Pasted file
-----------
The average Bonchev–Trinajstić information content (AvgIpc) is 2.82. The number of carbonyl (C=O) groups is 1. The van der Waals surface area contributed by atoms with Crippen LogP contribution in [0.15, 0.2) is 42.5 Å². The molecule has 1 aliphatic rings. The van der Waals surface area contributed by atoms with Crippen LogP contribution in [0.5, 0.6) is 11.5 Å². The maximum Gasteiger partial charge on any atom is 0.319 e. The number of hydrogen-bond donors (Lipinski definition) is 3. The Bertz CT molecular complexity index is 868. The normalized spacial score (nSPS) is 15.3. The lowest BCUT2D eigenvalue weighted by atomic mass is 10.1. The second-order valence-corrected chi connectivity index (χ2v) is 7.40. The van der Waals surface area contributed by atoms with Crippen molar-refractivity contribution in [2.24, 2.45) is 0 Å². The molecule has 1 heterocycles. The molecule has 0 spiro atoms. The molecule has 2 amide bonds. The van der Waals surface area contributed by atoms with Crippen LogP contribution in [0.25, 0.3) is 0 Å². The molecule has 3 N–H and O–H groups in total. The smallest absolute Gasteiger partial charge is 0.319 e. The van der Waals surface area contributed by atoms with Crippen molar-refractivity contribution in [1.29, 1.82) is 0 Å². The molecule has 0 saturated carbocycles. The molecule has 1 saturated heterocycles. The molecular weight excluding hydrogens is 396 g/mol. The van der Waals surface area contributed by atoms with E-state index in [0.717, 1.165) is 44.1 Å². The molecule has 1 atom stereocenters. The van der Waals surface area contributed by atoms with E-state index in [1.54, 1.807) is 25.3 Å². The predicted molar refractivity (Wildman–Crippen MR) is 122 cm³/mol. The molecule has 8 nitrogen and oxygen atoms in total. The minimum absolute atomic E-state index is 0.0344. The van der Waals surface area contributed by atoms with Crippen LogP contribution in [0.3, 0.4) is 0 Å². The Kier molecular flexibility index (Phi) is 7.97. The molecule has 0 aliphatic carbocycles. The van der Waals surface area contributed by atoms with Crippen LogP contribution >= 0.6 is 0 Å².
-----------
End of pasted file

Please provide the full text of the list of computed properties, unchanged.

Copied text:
The average Bonchev–Trinajstić information content (AvgIpc) is 2.82. The number of carbonyl (C=O) groups is 1. The van der Waals surface area contributed by atoms with Crippen LogP contribution in [0.15, 0.2) is 42.5 Å². The molecule has 1 aliphatic rings. The van der Waals surface area contributed by atoms with Crippen LogP contribution in [0.5, 0.6) is 11.5 Å². The maximum Gasteiger partial charge on any atom is 0.319 e. The number of hydrogen-bond donors (Lipinski definition) is 3. The Bertz CT molecular complexity index is 868. The normalized spacial score (nSPS) is 15.3. The lowest BCUT2D eigenvalue weighted by atomic mass is 10.1. The second-order valence-corrected chi connectivity index (χ2v) is 7.40. The van der Waals surface area contributed by atoms with Crippen molar-refractivity contribution in [2.24, 2.45) is 0 Å². The molecule has 1 heterocycles. The molecule has 0 spiro atoms. The molecule has 2 amide bonds. The van der Waals surface area contributed by atoms with Crippen LogP contribution in [0.25, 0.3) is 0 Å². The molecule has 3 N–H and O–H groups in total. The smallest absolute Gasteiger partial charge is 0.319 e. The van der Waals surface area contributed by atoms with Crippen molar-refractivity contribution in [1.29, 1.82) is 0 Å². The molecule has 0 saturated carbocycles. The molecule has 1 saturated heterocycles. The molecular weight excluding hydrogens is 396 g/mol. The van der Waals surface area contributed by atoms with E-state index in [0.717, 1.165) is 44.1 Å². The molecule has 1 atom stereocenters. The van der Waals surface area contributed by atoms with E-state index in [1.54, 1.807) is 25.3 Å². The predicted molar refractivity (Wildman–Crippen MR) is 122 cm³/mol. The molecule has 8 nitrogen and oxygen atoms in total. The minimum absolute atomic E-state index is 0.0344. The van der Waals surface area contributed by atoms with Crippen LogP contribution in [0.3, 0.4) is 0 Å². The Kier molecular flexibility index (Phi) is 7.97. The molecule has 0 aliphatic carbocycles. The van der Waals surface area contributed by atoms with Crippen LogP contribution >= 0.6 is 0 Å².